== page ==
and a photo-detector for detecting the reflected light beam from said surface of said groove only when said reflected light beam traces back a path which is the same as that of said irradiating light beam, wherein said photo-detector produces a pulse phase modulated signal which is demodulated by a demodulator means to generate a reproduction of said signals stored in the slope angle of said groove;
further comprising: a beam splitter and a pair of adjacent photo-detectors, said beam splitter reflecting a portion of the light beam reflected from said surface of said groove onto said pair of photo-detectors, each of said pair of photo-detectors generating an output signal dependent upon the intensity of light beam irradiating on the boundary thereof;
a third lens arranged in the light path between said beam splitter and said pair of photo-detectors for converging said reflected light beam from said beam splitter on to said boundary of said pair of photo-detectors;
and means connected to said pair of photo-detectors for producing focus error signals responsive to the difference between said output signals generated by said pair of photo-detectors.
Description

This is a continuation of application Ser. No. 146,117, filed May 2, 1980, now abandoned.

BACKGROUND OF THE INVENTION

This invention relates to an optical signal reproducing apparatus, for a disc phonograph record, which will simply be called a record hereinafter.

Usual apparatus that reproduces signals from a record utilizes a stylus pickup. Inherent to this technique, there are many problems such as wear, distortion, and noise transients from scratches. An optical signal reproducing apparatus that reproduces signals with no contact to the record can avoid such problems. But, optical signal reproducing apparatus that have been proposed include new problems as follows. It is difficult to achieve high fidelity when a light beam irradiates the surface of the groove from a certain direction, because the signal that has been detected from variations of the reflected light beam is not proportional to the recorded signal. Besides in the apparatus which reproduces signals directly from the variations of the detected light, it is inevitable that the fluctuation in the reflexibility of the surface of the groove and the fluctuations in the intensity of the irradiating light beam produce noise.

SUMMARY OF THE INVENTION

Accordingly, it is the object of this invention to provide an optical signal reproducing apparatus for playing records with high fidelity and without wear and without noise from scratches.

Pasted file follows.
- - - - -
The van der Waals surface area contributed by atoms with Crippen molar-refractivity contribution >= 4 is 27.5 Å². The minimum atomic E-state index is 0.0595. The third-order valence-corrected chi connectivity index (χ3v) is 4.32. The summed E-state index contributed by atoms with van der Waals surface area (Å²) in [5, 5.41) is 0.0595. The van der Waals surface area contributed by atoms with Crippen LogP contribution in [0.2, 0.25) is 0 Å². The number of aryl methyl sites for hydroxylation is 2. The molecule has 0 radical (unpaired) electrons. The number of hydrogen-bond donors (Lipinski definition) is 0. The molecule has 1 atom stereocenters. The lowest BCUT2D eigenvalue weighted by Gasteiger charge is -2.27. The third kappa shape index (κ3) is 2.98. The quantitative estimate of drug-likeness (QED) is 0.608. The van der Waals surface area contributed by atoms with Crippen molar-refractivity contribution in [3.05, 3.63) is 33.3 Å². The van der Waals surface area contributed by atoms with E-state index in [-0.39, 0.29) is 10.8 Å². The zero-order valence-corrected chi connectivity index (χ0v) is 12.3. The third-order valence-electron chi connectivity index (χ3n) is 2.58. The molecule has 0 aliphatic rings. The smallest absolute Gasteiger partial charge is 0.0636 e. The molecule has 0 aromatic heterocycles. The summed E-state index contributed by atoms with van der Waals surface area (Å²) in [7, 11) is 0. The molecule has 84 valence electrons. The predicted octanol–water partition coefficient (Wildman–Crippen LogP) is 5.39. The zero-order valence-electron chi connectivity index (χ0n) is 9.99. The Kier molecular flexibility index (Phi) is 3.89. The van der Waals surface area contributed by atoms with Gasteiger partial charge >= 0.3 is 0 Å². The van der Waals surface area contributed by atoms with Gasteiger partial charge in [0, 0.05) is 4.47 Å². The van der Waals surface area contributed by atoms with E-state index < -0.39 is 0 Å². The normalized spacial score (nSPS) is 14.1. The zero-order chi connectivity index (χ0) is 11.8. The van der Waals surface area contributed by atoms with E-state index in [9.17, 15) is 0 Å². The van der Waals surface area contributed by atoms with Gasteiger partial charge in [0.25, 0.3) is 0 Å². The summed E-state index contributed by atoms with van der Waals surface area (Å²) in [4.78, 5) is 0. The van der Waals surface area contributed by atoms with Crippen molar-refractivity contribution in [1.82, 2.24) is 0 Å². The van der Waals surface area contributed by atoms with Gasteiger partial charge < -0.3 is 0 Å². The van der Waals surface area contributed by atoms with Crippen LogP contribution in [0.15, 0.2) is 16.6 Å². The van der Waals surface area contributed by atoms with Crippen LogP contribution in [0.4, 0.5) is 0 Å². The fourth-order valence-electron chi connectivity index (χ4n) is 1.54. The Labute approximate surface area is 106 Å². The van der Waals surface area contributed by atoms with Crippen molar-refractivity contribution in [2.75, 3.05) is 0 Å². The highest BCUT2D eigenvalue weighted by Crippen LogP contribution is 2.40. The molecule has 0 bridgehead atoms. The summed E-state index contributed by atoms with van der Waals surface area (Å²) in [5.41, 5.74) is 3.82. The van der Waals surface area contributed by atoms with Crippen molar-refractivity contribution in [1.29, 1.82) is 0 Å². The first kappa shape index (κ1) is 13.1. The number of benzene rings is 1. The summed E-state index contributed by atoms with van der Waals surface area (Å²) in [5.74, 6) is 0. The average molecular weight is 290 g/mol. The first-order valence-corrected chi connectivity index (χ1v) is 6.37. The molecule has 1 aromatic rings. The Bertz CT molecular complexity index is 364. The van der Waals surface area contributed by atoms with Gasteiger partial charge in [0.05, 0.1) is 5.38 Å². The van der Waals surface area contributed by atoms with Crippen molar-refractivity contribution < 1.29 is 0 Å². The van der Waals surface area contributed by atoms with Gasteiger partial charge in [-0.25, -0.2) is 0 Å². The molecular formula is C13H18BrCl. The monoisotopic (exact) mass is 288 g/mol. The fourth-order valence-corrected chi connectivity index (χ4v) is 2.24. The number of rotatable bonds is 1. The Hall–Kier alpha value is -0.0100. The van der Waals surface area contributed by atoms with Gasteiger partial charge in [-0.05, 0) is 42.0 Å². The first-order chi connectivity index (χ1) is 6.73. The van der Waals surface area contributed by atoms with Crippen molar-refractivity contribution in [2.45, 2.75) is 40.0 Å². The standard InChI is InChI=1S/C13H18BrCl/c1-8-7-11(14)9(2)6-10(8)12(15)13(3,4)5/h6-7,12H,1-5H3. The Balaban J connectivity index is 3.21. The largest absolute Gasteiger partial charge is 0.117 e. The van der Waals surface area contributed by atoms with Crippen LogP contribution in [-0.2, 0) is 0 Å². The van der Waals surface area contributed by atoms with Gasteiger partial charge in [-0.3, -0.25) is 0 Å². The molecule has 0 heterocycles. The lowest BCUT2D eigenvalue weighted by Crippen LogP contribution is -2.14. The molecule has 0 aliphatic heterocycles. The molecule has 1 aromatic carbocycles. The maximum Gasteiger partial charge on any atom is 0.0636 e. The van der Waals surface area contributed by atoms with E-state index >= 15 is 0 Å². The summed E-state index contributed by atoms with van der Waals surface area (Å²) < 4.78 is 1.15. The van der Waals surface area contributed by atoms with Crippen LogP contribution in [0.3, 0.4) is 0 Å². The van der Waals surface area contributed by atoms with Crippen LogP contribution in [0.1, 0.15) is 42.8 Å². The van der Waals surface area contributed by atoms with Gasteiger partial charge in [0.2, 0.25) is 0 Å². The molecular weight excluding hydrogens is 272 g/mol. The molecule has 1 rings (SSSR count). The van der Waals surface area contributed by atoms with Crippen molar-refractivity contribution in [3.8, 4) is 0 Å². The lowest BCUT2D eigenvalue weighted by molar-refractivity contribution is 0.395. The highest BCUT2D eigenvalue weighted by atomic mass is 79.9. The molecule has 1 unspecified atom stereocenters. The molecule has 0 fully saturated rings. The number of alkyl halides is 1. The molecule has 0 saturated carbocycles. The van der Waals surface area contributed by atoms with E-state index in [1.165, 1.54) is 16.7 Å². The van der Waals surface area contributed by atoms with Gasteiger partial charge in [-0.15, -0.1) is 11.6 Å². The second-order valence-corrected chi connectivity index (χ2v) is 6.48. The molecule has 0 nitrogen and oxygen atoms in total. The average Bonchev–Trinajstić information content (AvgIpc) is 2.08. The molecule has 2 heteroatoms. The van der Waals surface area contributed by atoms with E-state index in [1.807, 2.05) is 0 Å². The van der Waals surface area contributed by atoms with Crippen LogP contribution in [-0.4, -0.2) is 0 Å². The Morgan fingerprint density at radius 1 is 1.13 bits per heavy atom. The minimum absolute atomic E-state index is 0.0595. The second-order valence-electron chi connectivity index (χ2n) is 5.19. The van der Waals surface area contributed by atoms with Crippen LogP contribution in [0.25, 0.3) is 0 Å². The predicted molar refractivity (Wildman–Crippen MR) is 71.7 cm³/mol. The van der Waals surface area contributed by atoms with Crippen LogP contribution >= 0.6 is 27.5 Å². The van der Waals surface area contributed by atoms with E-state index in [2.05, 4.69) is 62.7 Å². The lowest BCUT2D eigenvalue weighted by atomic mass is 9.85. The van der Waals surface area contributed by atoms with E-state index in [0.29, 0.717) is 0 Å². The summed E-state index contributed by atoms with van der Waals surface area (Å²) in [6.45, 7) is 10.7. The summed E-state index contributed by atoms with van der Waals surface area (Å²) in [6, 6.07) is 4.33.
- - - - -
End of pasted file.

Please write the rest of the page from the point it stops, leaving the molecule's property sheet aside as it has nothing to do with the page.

According to this invention, a light source radiates a light beam which irradiates an optical scanner. Said optical scanner swings the light beam at a constant frequency to scan on the aperture of an objective lens. Said objective lens focuses the light beam into a small part on the surface of the groove, where the length of said small part is less than the wavelength of the recorded signals. In the way mentioned above, the light beam irradiates the small part on the surface of the groove from a direction that is varied cyclically at a constant frequency in a plane, where said plane includes both the tangential velocity vector of the groove and the a line normal to the surface of the groove.

The light beam is reflected from the surface of the groove. The direction of the reflected light beam varies with time, because the direction of the irradiating light beam is varied cyclically. During one swing time of the irradiating light beam, there is only on chance that the reflected light beam traces back the same path as the irradiating light beam. That happens when the light beam irradiates the surface of the groove from the perpendicular direction.

A photodetector is placed to detect only the reflected light beam that traces back the same path as that of the irradiating light beam. The time that the photodetector detects the reflected light beam depends on the slope angle of the surface of the groove in each sweep in the irradiating direction. The photodetector detects light pulses which are pulse-position-modulated by the slope angle of the surface of the groove. The slope angle is given by pulse-position-demodulation, and the slope angle can be transformed to reproduce the recorded signals. It is significant that this signal reproducing process is essentially linear.

The reflected light beam that passes the objective lens again is swung similarly to the irradiating light beam. A second lens converges the swinging reflected light beam. The swinging directions before and after the converging point are opposite to each other. The converging point by the second lens is displaced from the standard plane due to the focus error of the objective lens. Therefore, the focus error of the objective lens can be detected by sensing the swinging direction of the reflected light beam on the standard plane of the second lens. The focusing servo system controls the position of the objective lens by using the focus error signal detected by the way mentioned above.